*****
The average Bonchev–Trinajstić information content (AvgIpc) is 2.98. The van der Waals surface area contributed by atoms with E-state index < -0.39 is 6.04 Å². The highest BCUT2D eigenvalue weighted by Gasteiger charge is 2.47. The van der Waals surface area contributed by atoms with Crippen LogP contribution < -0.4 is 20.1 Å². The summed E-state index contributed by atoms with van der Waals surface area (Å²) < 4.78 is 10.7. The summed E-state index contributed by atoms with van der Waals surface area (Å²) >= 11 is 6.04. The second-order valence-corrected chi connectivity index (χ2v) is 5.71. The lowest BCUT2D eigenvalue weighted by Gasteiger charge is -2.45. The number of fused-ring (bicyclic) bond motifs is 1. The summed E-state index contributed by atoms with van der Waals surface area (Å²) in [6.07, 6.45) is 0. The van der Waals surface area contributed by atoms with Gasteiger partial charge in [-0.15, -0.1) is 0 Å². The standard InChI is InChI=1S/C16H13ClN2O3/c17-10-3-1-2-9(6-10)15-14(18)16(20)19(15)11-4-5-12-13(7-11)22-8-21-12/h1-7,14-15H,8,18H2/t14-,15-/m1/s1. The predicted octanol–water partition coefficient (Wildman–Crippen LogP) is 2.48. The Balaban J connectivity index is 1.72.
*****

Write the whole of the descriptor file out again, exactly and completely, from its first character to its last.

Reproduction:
The average Bonchev–Trinajstić information content (AvgIpc) is 2.98. The van der Waals surface area contributed by atoms with E-state index < -0.39 is 6.04 Å². The highest BCUT2D eigenvalue weighted by Gasteiger charge is 2.47. The van der Waals surface area contributed by atoms with Crippen LogP contribution < -0.4 is 20.1 Å². The summed E-state index contributed by atoms with van der Waals surface area (Å²) < 4.78 is 10.7. The summed E-state index contributed by atoms with van der Waals surface area (Å²) >= 11 is 6.04. The second-order valence-corrected chi connectivity index (χ2v) is 5.71. The lowest BCUT2D eigenvalue weighted by Gasteiger charge is -2.45. The number of fused-ring (bicyclic) bond motifs is 1. The summed E-state index contributed by atoms with van der Waals surface area (Å²) in [6.07, 6.45) is 0. The van der Waals surface area contributed by atoms with Gasteiger partial charge in [-0.15, -0.1) is 0 Å². The standard InChI is InChI=1S/C16H13ClN2O3/c17-10-3-1-2-9(6-10)15-14(18)16(20)19(15)11-4-5-12-13(7-11)22-8-21-12/h1-7,14-15H,8,18H2/t14-,15-/m1/s1. The predicted octanol–water partition coefficient (Wildman–Crippen LogP) is 2.48. The Balaban J connectivity index is 1.72.